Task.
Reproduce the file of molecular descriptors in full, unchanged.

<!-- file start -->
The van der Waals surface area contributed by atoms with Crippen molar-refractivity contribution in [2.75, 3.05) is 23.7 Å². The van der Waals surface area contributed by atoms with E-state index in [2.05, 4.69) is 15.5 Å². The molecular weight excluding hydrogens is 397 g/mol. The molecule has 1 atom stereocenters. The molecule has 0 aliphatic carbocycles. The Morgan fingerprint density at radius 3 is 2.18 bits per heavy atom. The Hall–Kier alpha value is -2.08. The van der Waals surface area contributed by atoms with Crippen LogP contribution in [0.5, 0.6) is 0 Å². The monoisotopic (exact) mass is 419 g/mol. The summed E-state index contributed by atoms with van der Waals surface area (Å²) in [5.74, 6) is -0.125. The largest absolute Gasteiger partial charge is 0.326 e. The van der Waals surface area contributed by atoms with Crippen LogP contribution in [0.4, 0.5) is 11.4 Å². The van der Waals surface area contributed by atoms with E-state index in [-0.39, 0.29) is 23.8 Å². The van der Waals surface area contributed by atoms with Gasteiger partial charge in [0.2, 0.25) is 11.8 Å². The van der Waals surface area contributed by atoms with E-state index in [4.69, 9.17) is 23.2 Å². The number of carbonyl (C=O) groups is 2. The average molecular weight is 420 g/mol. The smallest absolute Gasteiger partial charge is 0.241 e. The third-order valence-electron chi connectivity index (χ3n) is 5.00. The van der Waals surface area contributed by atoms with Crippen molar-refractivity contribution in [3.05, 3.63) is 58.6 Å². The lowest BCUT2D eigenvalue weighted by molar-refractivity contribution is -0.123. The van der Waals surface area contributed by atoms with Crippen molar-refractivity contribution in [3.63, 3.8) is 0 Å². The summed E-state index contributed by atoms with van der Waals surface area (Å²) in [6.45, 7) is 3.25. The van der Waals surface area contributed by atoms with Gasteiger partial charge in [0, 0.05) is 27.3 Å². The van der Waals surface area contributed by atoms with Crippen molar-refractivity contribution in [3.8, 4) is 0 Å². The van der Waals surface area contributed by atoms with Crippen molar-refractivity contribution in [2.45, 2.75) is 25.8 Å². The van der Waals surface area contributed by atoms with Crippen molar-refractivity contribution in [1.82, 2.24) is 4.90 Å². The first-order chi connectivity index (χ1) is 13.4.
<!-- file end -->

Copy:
The van der Waals surface area contributed by atoms with Crippen molar-refractivity contribution in [2.75, 3.05) is 23.7 Å². The van der Waals surface area contributed by atoms with E-state index in [2.05, 4.69) is 15.5 Å². The molecular weight excluding hydrogens is 397 g/mol. The molecule has 1 atom stereocenters. The molecule has 0 aliphatic carbocycles. The Morgan fingerprint density at radius 3 is 2.18 bits per heavy atom. The Hall–Kier alpha value is -2.08. The van der Waals surface area contributed by atoms with Crippen LogP contribution in [0.5, 0.6) is 0 Å². The monoisotopic (exact) mass is 419 g/mol. The summed E-state index contributed by atoms with van der Waals surface area (Å²) in [5.74, 6) is -0.125. The largest absolute Gasteiger partial charge is 0.326 e. The van der Waals surface area contributed by atoms with Crippen LogP contribution in [0.4, 0.5) is 11.4 Å². The van der Waals surface area contributed by atoms with E-state index in [-0.39, 0.29) is 23.8 Å². The van der Waals surface area contributed by atoms with Gasteiger partial charge in [0.2, 0.25) is 11.8 Å². The van der Waals surface area contributed by atoms with E-state index in [4.69, 9.17) is 23.2 Å². The number of carbonyl (C=O) groups is 2. The average molecular weight is 420 g/mol. The smallest absolute Gasteiger partial charge is 0.241 e. The third-order valence-electron chi connectivity index (χ3n) is 5.00. The van der Waals surface area contributed by atoms with Crippen molar-refractivity contribution in [3.05, 3.63) is 58.6 Å². The lowest BCUT2D eigenvalue weighted by molar-refractivity contribution is -0.123. The van der Waals surface area contributed by atoms with Crippen molar-refractivity contribution in [3.63, 3.8) is 0 Å². The summed E-state index contributed by atoms with van der Waals surface area (Å²) in [6.45, 7) is 3.25. The van der Waals surface area contributed by atoms with Gasteiger partial charge in [0, 0.05) is 27.3 Å². The van der Waals surface area contributed by atoms with Crippen molar-refractivity contribution in [3.8, 4) is 0 Å². The van der Waals surface area contributed by atoms with Crippen molar-refractivity contribution in [2.45, 2.75) is 25.8 Å². The van der Waals surface area contributed by atoms with Crippen molar-refractivity contribution in [1.82, 2.24) is 4.90 Å². The first-order chi connectivity index (χ1) is 13.4.